- The Freedom Party of Austria (20.5% of the vote) has a dogma that says it all really. “Us First” echoes Nazi salutes and far, far, right wonderland exclusivity.
- Pew Research discovered in 2008 that while Jews are negatively considered by large segments of the Europe population, Muslims are resented twice more unfavorably. Fully half of Germans surveyed expressed negative feelings toward that group. (so I’m not the only one noticing)
- Spotlighting Scandinavia, in his book NORWAY – A Triumph in Bigotry, Frederick Delaware frames the argument that utter “hatred for the Islamic faith permeates every level of society” there.
- Finally, neighbors like Romania and Hungary carry on what amount to feuds akin to bloodless wars over cultural and other differences. It’s fair to say almost all EU nations foster a kind of “muttered hatred” of one another, when all is said and done.
I could go on for weeks. Underneath BBC or Reuters news reports, in the shadows of western anti-Russian diatribe, we live in a world dominated by angry and diffused peoples. Here in Germany, even despite a real form of socialism, being disliked and shunned is a simple matter of where you are born. There’s even polls where you can vote for who is hated most. At this one, Armenians are thought to be most hated in Italy, if you can believe such polls even exist. Thanks GOD Americans are last on the list behind Romanians, Germans, the French and Albanians. Touching on Russophobia for a moment here, this study (PDF) by Raymond Taras at Malmö University revealed startling window into regional hostility toward not only Russia, but for the Turks, the Roma people, and all Arabs. With Poland as a centerpiece, Taras cracks open the Pandora’s Box that is Europe bigotry, and I quote on Putin and Russia in particular:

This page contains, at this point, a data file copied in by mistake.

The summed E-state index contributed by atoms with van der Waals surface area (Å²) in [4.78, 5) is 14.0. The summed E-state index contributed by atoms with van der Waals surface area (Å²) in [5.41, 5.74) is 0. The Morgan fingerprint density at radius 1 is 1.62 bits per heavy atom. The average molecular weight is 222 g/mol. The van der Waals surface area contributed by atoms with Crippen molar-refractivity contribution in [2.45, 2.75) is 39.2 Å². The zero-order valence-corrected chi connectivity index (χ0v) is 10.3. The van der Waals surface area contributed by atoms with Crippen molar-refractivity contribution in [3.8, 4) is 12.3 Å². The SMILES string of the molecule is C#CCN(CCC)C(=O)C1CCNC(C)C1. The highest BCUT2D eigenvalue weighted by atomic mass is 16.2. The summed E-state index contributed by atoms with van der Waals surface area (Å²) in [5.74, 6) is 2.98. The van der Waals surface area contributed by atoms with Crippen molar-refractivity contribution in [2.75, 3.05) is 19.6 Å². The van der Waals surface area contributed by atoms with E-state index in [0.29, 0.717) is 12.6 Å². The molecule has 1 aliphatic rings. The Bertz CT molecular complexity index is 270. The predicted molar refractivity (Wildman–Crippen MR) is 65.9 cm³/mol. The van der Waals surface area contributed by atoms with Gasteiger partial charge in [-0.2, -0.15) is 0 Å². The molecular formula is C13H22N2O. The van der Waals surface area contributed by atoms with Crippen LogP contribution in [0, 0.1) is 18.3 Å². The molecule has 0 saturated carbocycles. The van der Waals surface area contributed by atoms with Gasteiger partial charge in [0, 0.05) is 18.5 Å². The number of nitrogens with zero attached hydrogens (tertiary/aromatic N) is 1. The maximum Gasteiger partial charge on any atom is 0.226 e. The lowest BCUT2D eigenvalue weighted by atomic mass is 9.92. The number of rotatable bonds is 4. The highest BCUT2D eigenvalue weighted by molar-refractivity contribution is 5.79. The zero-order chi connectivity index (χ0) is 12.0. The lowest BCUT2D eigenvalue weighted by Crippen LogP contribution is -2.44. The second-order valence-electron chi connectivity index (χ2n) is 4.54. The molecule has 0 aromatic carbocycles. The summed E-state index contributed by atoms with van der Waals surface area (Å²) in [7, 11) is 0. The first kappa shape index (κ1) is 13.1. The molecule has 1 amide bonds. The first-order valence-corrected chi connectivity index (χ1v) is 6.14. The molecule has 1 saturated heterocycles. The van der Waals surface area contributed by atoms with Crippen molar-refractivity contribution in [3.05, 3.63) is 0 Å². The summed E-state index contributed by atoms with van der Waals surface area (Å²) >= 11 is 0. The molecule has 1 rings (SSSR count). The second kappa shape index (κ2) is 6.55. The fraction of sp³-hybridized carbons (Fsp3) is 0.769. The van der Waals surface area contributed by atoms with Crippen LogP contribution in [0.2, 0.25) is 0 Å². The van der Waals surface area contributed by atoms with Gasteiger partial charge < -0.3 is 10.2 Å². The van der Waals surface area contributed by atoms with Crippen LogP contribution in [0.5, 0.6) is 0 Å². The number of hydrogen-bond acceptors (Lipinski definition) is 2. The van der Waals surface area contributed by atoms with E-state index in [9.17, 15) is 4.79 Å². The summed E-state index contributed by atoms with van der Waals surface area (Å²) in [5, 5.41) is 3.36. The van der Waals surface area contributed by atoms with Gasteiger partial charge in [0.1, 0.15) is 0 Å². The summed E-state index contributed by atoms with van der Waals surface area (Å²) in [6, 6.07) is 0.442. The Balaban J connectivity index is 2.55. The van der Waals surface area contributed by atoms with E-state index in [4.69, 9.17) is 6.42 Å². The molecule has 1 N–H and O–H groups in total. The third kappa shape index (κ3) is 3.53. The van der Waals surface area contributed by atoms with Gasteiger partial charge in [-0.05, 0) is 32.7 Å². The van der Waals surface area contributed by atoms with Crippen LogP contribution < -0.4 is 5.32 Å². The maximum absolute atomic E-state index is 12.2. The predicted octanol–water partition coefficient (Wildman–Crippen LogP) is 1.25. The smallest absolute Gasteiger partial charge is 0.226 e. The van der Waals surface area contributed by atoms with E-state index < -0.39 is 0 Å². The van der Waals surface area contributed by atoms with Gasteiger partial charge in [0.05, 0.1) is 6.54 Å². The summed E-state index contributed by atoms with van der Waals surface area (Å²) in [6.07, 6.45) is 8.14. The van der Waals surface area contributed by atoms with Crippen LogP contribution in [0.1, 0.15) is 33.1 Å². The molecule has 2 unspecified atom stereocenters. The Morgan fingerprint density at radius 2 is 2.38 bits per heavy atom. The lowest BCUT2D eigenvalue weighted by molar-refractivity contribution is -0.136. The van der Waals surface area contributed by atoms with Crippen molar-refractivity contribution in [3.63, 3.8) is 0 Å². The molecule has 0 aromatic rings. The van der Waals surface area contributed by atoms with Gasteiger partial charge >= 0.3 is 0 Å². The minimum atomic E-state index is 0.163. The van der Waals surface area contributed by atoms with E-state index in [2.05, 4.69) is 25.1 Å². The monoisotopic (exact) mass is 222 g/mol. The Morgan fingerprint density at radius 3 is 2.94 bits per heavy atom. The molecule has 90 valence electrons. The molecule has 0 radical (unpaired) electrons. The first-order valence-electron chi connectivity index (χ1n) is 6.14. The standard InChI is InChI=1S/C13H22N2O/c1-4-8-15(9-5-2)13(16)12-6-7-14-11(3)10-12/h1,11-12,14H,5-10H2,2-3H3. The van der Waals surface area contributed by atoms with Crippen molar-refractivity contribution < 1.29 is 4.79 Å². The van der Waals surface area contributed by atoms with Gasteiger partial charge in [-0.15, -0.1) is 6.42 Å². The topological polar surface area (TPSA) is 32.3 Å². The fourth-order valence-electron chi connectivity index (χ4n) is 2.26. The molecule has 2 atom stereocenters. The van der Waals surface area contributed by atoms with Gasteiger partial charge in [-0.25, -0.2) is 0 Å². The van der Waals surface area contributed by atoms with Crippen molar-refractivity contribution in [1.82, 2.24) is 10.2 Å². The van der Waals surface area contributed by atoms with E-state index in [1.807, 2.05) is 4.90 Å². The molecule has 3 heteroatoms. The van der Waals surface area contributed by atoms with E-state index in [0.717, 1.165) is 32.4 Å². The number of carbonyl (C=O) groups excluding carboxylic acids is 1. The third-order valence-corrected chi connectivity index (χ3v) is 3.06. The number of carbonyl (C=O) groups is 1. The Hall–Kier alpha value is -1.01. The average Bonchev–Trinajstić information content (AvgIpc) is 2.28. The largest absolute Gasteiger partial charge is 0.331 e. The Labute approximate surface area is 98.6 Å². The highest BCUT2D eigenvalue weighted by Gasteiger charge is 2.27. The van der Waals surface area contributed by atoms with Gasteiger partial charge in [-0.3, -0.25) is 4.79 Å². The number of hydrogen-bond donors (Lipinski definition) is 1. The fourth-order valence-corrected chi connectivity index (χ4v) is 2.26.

“The political resurgence of Russia under Vladimir Putin has resurrected Russophobia in the West, including in EU states, but it may never have wavered in the east.”
Worse still, if we can take Taras’ work to heart, Poland’s paranoia has been a subversive element in the EU’s overall disintegration policy wise. The ultra-conservative phobias leaders like Lech Kaczyński have fueled a seething bitter sentiment toward not just Russia, but all things former Soviet Union. That’s all fuel for a longer dissertation on my part. The real point of this post is, being an ausländer almost anywhere on our world, it’s just not safe in ultra-nationalistic waters. This is true in America as well, only less acutely for now. Here, in the village of Europe, being identified as one of “them” is just too easy. Sorry to say, but fearing American war planes bombing your old buildings to tatters is not the same as accepting that country’s citizens. Make no mistake people, German acceptance of Americans is in part, about just that.